At Large  July 21, 2022  Barbara A. MacAdam

Three Books About Art for Your Summer Reading List 

Courtesy Nara Roesler. Photo: Flavio Freire.

Abraham Palatnik: Experimentation/Enchantment. Published by Nara Roesler Books.

Three books—actually exhibition catalogues—hint at the diversity of the art being exhibited, considered, and reconsidered today. Together, the following publications reflect the intellectual range of the art critics and the artists themselves.

Among the books is Gold Custody—a collaboration between conceptual artist Barbara Bloom and the poet/novelist/critic Ben Lerner. Connected to an exhibition at David Lewis Gallery in East Hampton, New York, Gold Custody demonstrates, or tries to, the way the framing, positioning, and remembering of images do or don’t tell a “true” story. 

Warm, witty, eccentric, astute, and confounding, this “catalogue” touches on how we understand what we hear, see, or think—and then, remember. All of which makes us wonder: What can we understand or trust?

David Lewis Gallery.

Gold Custody by Barbara Bloom and Ben Lerner.

Bloom is interested in the relationships among and between things in various contexts and likes to explore how stories evolve. Most of all, she expects her viewers and readers to be like detectives, creating narratives based on the in-between.

Her attempts to evoke this response might manifest in the display of photographs of sets of eyes, all hanging near one another; or in a framed photo of three flower arrangements, two of them set in front of a display in a painting.

Lerner, for his part, shows how detection can operate, in a story that connects, unravels, and disconnects the “evidence,” but leaves us comfortable in the fictive space where objects, ideas, and memories assume positions. As he observed in writing, “Abstraction is important, abstraction is necessary, otherwise we can’t perceive the shapes—an ellipse, a triangle—that structure experience . . . And that’s just for starters."

Courtesy the artist and Karma, New York.

Alan Saret, Matter into Aether. Text by Klaus Kertess Karma, New York, 2022.

The next publication featured is Matter into Aether from sculptor Alan Saret.

In a 1982 essay devoted to Saret, who was then showing at the legendary Bykert Gallery, the late curator-critic Klaus Kertess wrote: “Technology and the clarity of mathematics, attuned to nature, laid claim to Alan Saret’s vision at an early age.”

Courtesy the artist and Karma, New York.

Installation view of Alan Saret: Allies.

This observation from an essay later republished in the book Alan Saret: Matter into Aether, concurrent with the recent show at Karma, Allies, offers a succinct introduction to Saret’s work, which has been increasingly on view in galleries and such venues as The Church in Sag Harbor, New York.

At The Church, his very there-and-not-there wire sculpture Zinc Cloud (1967/1990) quietly stands out among the more solid near-representational material creations from sculptors like Liza Lou and Charles LeDray.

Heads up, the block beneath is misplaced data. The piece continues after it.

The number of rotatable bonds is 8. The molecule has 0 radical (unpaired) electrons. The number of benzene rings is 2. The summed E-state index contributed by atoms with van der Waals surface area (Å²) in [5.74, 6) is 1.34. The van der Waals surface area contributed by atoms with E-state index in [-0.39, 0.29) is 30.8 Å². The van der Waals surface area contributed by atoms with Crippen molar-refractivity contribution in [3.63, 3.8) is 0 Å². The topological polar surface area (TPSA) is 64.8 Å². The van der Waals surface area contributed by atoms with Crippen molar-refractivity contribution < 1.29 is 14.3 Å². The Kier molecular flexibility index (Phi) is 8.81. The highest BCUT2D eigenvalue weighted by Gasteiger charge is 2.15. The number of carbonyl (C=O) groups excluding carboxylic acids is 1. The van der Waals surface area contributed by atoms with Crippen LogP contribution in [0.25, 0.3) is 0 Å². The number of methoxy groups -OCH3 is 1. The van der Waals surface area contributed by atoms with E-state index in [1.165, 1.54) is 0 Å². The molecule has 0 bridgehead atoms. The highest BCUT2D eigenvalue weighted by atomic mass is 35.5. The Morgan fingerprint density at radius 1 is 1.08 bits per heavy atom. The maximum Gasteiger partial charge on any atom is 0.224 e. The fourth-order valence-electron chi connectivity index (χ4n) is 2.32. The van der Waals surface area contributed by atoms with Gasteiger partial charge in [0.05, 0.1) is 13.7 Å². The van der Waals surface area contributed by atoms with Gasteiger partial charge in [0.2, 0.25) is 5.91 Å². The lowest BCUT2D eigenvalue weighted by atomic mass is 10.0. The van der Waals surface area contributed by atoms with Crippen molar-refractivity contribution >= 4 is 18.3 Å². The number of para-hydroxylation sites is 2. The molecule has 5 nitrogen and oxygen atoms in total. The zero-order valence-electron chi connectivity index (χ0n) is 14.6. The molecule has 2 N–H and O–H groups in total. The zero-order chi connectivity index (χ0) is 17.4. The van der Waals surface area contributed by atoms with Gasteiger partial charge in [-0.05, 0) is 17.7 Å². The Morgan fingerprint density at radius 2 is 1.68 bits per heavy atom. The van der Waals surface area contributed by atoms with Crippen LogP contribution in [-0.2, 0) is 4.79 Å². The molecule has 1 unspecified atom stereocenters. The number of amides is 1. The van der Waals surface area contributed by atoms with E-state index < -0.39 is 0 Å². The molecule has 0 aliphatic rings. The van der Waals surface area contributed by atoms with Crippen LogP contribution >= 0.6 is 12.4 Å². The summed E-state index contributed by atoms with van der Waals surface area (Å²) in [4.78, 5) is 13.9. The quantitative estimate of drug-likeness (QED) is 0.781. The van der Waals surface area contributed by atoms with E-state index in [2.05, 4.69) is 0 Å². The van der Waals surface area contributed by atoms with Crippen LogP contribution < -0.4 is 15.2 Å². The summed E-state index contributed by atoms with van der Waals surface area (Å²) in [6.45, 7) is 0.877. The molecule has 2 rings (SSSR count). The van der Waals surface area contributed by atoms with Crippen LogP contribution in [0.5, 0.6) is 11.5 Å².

Kertess additionally referred to Saret’s work as “a vision that folds the dictates of the material into the immaterial.” Later, he added: “His procedures are clear and transparent, but are further transformed and layered in meshes of metaphor and ambiguities of space and form that make vision a veil for the visionary.”

The late curator-critic was right on the mark in defining Saret’s appealing and enigmatic work.

Courtesy Nara Roesler. Photo: Flavio Freire.

Abraham Palatnik: Experimentation/Enchantment. Published by Nara Roesler Books.

More direct and active is the wonderful catalogue/object devoted to the late Brazilian artist, designer, and inventor Abraham Palatnik (1928-2020) and published by Nara Roessler Books. The beautiful publication delves into the biography of Palatnik and his fascinating exploration of kinetic sculpture.

Palatnik broke with traditional painting by bringing to bear technology, psychiatry, cinematography, biology, aesthetics, and design to his practice. He used color and light to activate his sculptures which he called “Kinechromatic art.”

The son of Jewish immigrants from Ukraine, he was born in Brazil in 1928. In 1932 he moved to Tel Aviv and, before long, back to Rio in 1947. Palatnik studied art and engineering in Israel and then worked in a psychiatric hospital in Rio, where as he told critic Hans Uulrich Obrist in an interview, he was inspired by psychiatric patients. “I gave up traditional painting,” he said. “I thought I’d never be able to make works as good as theirs.”

He began creating electro mechanical devices based on the kaleidoscopic principle, considering how colors change, or appear changed, based on the position of viewer.

Mario Pedrosa, an art critic, journalist, curator, and museum director was a major supporter of Palatnik. He organized three Sao Paulo biennales, singling out Palatnik, who, according to Pedrosa:

“Represents the extreme tip of the modern movement... working with direct light as a means of plastic expression. ...Here we have a luminous image that projects itself, moves, retreats or advances toward us in its desperate desire to give us succession and simultaneity, space and time, concretely and indissolubly unified, all at the same time.”

About the Author

Barbara A. MacAdam

Barbara A. MacAdam is a New York-based freelance editor and writer, who worked at ARTnews for many years as well as for Art and Auction, New York Magazine, Review Magazine, and Latin American Literature and Arts. She currently reviews regularly for The Brooklyn Rail.

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